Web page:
Build green to help fend off the next pandemic
The Hanoitimes - Investments in climate-resilient infrastructure should be the centerpiece of the billions of dollars in economic stimulus being used to rebuild Asia’s economies.
Governments across the world including our region, Asia and the Pacific, are struggling to stem a rising tide of infection. For many of us, this will forever remain the memory of 2020. The question now is - will the memory of 2025 or 2028 look similar, or will we learn from Covid-19 to make real change for an improved version of the “new normal”.
|“Greening” Asia’s cities will make them more resilient to future pandemics. Photo: Vitalijs Barilo|
The Old Normal: Struggling to balance human and natural capital. The “old normal” struggled to maintain the balance between the environment, people and economies, and came with a high risk of epidemics and other natural disasters. While growing economies and rising wealth have benefited millions, this region is also associated with entrenched fossil fuel dependence and increasing greenhouse gas emissions, decreasing primary forests and vanishing species, and a never-ending stream of plastic going into the ocean. Storms, drought, tsunamis and even volcanoes are par for the course for people living in Southeast Asia, where many of us live and work. And in the end, the loss in balance between nature and people also spurred the rise and spread of the coronavirus disease.
Preventing the next Covid will require a serious rethink of how we develop our economies especially in Asia and the Pacific. And the starting point for this is infrastructure development, which is key to any post-Covid economic recovery effort, helping to kickstart economies, create jobs and keep businesses afloat.
Recovery financing must go into green infrastructure. Infrastructure also lies at the crux of balancing economic, social and environmental sustainability, as infrastructure projects are still associated with potentially major impacts on climate, oceans and forests, and biodiversity. With an estimated US$210 billion in investment needed per year for infrastructure in Southeast Asia alone, ensuring this investment is targeted towards the cleanest and most sustainable options will be critical in a post-Covid future.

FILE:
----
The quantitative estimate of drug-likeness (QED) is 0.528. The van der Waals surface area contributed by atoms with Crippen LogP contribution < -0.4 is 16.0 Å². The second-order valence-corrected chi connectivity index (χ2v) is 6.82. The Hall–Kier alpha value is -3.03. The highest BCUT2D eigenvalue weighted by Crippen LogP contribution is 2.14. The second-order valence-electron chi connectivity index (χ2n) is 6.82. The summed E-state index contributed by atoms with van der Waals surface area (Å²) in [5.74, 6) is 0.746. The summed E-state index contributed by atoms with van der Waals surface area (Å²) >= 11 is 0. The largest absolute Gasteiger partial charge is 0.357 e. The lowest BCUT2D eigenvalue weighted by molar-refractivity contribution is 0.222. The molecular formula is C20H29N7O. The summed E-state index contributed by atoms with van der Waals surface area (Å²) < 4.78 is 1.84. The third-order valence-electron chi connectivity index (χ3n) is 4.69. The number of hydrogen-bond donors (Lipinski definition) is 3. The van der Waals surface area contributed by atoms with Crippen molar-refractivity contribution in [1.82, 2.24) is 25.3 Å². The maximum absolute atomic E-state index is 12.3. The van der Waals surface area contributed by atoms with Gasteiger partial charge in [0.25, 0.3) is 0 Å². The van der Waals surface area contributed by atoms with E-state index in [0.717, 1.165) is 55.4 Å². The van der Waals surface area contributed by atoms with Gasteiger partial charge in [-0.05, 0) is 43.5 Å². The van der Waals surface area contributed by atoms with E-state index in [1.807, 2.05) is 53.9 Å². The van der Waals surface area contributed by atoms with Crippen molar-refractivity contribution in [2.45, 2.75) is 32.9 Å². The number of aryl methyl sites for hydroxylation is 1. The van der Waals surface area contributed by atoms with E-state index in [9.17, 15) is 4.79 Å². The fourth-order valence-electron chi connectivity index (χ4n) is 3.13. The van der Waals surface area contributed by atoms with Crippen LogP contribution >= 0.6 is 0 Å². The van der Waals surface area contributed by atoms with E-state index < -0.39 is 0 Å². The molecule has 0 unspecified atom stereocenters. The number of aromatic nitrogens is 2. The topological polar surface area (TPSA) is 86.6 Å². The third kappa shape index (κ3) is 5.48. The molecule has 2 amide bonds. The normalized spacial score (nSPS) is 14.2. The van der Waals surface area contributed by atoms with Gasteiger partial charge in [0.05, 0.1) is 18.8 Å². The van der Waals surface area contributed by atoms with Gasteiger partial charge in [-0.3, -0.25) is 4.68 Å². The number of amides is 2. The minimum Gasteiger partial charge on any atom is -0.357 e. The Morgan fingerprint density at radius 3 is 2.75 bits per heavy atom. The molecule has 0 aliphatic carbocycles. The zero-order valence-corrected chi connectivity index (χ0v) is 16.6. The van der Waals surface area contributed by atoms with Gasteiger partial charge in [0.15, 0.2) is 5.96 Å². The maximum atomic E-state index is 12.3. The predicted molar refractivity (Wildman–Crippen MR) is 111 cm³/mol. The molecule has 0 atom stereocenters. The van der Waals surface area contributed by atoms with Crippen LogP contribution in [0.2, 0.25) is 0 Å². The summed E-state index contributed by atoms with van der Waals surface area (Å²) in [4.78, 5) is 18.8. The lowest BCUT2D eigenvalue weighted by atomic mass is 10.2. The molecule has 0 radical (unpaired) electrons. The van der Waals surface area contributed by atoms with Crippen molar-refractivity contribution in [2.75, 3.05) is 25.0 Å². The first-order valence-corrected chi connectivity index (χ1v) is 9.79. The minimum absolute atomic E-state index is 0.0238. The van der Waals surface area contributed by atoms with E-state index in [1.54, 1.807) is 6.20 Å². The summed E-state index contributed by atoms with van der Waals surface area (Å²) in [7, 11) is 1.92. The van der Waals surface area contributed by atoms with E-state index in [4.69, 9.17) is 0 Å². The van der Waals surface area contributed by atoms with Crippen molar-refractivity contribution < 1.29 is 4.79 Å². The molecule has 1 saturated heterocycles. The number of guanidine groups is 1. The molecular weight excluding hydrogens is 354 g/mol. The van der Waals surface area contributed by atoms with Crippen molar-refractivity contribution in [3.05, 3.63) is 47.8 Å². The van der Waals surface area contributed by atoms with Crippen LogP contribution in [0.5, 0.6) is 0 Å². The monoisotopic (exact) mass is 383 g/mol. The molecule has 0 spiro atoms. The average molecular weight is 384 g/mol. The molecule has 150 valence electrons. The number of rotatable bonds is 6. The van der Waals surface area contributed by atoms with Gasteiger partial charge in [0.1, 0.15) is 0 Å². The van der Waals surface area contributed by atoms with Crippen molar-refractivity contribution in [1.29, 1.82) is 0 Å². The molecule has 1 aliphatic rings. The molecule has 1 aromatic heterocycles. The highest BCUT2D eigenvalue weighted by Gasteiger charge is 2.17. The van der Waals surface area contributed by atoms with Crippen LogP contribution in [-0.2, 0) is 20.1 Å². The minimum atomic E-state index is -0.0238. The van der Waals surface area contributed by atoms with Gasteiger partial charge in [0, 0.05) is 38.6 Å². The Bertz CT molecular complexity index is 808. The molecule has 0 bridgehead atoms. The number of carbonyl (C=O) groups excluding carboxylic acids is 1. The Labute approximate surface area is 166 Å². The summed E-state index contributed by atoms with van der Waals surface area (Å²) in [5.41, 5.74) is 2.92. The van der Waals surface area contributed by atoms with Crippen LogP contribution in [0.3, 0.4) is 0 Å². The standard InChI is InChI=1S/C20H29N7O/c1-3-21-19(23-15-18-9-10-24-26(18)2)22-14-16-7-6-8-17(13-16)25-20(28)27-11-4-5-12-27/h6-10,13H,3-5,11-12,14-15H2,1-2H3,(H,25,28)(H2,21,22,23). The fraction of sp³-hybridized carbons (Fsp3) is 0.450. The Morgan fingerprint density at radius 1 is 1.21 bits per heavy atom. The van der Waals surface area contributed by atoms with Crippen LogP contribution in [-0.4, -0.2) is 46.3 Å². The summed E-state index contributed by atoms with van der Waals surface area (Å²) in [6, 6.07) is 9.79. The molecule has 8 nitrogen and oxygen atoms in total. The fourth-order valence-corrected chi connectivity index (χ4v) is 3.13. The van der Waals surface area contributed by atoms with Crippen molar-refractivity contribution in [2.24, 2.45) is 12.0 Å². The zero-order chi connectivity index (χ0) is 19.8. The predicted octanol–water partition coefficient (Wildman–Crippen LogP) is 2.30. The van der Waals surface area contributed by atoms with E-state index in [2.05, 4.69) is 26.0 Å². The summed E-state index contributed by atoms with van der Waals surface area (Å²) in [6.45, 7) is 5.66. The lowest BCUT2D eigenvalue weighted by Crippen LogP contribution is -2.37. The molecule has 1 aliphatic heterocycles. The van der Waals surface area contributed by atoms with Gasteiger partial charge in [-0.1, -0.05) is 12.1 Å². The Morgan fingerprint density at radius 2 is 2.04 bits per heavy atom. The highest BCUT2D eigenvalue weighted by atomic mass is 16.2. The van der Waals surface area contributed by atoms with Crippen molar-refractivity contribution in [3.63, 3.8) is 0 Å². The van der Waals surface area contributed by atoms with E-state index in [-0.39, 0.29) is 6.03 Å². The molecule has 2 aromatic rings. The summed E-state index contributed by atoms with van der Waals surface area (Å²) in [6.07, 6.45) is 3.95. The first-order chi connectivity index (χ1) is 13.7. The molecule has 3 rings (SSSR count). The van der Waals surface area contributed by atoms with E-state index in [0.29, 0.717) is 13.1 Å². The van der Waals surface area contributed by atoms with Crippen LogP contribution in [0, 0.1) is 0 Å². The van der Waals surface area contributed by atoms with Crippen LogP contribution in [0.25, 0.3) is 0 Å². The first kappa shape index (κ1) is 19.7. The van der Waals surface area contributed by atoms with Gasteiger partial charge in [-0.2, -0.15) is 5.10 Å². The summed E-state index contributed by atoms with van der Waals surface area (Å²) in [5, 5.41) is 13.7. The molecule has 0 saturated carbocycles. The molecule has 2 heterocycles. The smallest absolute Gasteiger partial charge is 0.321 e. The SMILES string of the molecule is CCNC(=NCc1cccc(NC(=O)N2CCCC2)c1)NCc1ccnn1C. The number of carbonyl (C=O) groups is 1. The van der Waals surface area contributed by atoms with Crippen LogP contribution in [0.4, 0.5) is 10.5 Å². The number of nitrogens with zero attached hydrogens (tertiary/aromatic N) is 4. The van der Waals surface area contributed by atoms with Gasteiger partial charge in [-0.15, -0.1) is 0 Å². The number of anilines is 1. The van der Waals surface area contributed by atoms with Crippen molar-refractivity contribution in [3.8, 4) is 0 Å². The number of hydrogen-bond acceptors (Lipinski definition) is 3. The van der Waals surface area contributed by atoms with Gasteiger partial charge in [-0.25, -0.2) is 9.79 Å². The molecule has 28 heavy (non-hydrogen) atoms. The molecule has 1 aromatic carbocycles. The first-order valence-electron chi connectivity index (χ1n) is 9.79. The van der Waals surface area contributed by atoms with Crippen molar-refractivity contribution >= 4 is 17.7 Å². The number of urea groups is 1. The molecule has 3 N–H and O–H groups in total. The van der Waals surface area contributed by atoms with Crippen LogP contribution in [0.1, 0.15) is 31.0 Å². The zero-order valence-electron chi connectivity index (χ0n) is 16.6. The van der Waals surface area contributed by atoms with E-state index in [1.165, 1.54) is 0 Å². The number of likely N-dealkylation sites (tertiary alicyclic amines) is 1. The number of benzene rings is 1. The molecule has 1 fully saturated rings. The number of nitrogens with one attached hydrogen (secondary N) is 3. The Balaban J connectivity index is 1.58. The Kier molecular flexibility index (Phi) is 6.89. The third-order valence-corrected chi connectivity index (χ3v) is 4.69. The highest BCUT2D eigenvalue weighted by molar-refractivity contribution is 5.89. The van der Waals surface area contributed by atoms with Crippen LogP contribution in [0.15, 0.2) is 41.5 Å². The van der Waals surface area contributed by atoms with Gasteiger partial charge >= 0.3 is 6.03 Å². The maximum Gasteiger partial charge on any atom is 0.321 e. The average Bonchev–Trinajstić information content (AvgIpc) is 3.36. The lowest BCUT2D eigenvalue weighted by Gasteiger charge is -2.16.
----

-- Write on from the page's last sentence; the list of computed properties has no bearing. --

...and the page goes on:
Greening post-Covid infrastructure investment will require concerted action across policy, governance, capacity and finance domains in the long-term. But most immediately, one practical step decision-makers can take is to put in place principles that are practical and quickly implemented to help guide infrastructure choices and ensure they are green.
Such principles are not new. Global, regional and national “green bond” standards help distinguish bonds that support green objectives from those that don’t. In the last two years alone, major efforts by the European Union, the People’s Republic of China and others to establish specific lists or ‘taxonomies’ on what is green have taken the discussion a step further.
The Climate Bonds Standard, for example, sets out criteria for different project types to help investors determine their impact. A solar or wind project would almost always automatically classify as ‘green’, whereas a project to support bus systems in a city would only count after considering the type – and associated environmental footprint – of the buses in question.
Green finance principles must build in financial incentives. In addition to calculating the green impact, public incentives need to help green projects become bankable, especially ones that may be associated with more expensive technologies. Green finance principles that link cheaper financing or incentives with climate and environmental criteria are key to moving infrastructure trajectories in Asian countries from “brown” to “green”.
Such an approach is being piloted under the ASEAN Catalytic Green Finance Facility, a multi-government-owned (all ASEAN region countries) green finance vehicle in the region, managed by ADB. The facility has published investment principles to screen projects based on green criteria as well as bankability conditions, and links this to cheaper financing.
The timing of the release of the ASEAN Catalytic Green Finance Facility’s principles during the Covid-19 pandemic is hopefully also a ringing bell for decision makers who are struggling to weigh their options in designing their post-Covid economic recovery packages.
Investments in climate-resilient infrastructure that help to maintain natural capital and protect oceans should be the centerpiece for the billions of dollars in economic stimulus being considered. Greening post-Covid recovery can spur industry and maintain jobs, but can also help us stave off and build resilience for the next major shock or crisis that hits.
In the long-term, hopefully, a greener, more balanced growth pathway in the Asia Pacific region will become our ‘new normal’.
Anouj Mehta is Unit Head, Green and Innovative Finance and the ACGF, Southeast Asia Department, ADB.
Naeeda Crishna Morgado is Senior Climate Finance Specialist (Consultant), ACGF, ADB.
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